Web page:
The Sunday Times

These works — a dozen fantasies, two In nomines and two wonderful pavans — date from the 1620s, when, as Laurence Dreyfus’s erudite but colourful liner note informs us, the new Italianate style, with its lighter demands, had begun to make its influence felt in English chamber music. Yet Jenkins’s dense polyphonies sound anything but old-fashioned. He has a personal, vivid style, full of fresh ideas, strong contrasts of mood, bold harmonic excursions and luxuriant sonorities. A spirit of freedom allies itself with, rather than working against, the music’s disciplined counterpoint, and the result is enormously pleasing, especially given performances by Phantasm of such impetus and colour.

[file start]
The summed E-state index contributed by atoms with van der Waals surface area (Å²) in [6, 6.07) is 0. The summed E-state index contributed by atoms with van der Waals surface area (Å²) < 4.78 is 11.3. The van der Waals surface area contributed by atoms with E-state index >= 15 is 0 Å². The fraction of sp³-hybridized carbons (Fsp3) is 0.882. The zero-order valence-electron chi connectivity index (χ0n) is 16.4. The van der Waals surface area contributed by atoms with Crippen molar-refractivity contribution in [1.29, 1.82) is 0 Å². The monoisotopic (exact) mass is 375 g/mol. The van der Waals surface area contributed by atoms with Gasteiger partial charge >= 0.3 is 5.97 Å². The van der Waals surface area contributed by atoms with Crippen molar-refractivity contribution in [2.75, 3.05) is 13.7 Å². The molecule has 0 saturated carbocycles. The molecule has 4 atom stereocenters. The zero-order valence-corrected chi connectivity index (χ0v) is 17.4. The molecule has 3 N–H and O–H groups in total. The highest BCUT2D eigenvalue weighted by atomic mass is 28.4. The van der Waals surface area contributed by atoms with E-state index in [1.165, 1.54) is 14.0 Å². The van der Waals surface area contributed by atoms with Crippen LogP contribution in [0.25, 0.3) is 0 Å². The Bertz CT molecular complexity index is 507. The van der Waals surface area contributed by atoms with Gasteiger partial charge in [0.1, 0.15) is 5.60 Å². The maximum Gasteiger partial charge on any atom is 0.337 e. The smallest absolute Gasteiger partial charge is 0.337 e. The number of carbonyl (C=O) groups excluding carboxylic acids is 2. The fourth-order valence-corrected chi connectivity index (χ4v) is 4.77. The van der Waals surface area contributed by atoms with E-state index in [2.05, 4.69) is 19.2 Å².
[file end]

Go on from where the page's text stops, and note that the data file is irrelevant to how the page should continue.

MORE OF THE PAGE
May 2006


The Sunday Times

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